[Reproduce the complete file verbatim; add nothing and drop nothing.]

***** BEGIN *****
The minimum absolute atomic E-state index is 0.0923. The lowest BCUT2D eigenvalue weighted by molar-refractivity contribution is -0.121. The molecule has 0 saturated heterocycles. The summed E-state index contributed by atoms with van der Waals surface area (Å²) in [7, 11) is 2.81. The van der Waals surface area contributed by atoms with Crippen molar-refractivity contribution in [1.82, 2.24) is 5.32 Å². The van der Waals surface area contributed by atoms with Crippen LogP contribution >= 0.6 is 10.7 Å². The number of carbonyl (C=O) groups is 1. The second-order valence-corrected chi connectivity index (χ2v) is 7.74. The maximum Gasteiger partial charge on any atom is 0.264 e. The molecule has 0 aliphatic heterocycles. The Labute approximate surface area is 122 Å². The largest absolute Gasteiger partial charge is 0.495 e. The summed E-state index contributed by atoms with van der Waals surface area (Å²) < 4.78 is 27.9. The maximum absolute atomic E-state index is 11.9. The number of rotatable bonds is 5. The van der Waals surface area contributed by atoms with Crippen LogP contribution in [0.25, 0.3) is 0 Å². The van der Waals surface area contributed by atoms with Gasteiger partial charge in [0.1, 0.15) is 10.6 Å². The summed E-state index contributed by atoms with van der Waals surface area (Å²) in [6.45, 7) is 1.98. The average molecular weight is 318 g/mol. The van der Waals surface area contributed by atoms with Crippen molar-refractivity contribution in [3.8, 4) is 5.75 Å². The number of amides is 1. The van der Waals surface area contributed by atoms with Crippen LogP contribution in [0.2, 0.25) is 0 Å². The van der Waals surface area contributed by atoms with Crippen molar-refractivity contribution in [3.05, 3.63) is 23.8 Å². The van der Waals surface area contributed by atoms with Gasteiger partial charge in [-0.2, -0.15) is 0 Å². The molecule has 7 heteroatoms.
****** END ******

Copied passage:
The minimum absolute atomic E-state index is 0.0923. The lowest BCUT2D eigenvalue weighted by molar-refractivity contribution is -0.121. The molecule has 0 saturated heterocycles. The summed E-state index contributed by atoms with van der Waals surface area (Å²) in [7, 11) is 2.81. The van der Waals surface area contributed by atoms with Crippen molar-refractivity contribution in [1.82, 2.24) is 5.32 Å². The van der Waals surface area contributed by atoms with Crippen LogP contribution >= 0.6 is 10.7 Å². The number of carbonyl (C=O) groups is 1. The second-order valence-corrected chi connectivity index (χ2v) is 7.74. The maximum Gasteiger partial charge on any atom is 0.264 e. The molecule has 0 aliphatic heterocycles. The Labute approximate surface area is 122 Å². The largest absolute Gasteiger partial charge is 0.495 e. The summed E-state index contributed by atoms with van der Waals surface area (Å²) < 4.78 is 27.9. The maximum absolute atomic E-state index is 11.9. The number of rotatable bonds is 5. The van der Waals surface area contributed by atoms with Crippen LogP contribution in [0.25, 0.3) is 0 Å². The van der Waals surface area contributed by atoms with Gasteiger partial charge in [0.1, 0.15) is 10.6 Å². The summed E-state index contributed by atoms with van der Waals surface area (Å²) in [6.45, 7) is 1.98. The average molecular weight is 318 g/mol. The van der Waals surface area contributed by atoms with Crippen molar-refractivity contribution in [3.8, 4) is 5.75 Å². The number of amides is 1. The van der Waals surface area contributed by atoms with Crippen LogP contribution in [0.2, 0.25) is 0 Å². The van der Waals surface area contributed by atoms with Crippen molar-refractivity contribution in [3.05, 3.63) is 23.8 Å². The van der Waals surface area contributed by atoms with Gasteiger partial charge in [-0.2, -0.15) is 0 Å². The molecule has 7 heteroatoms.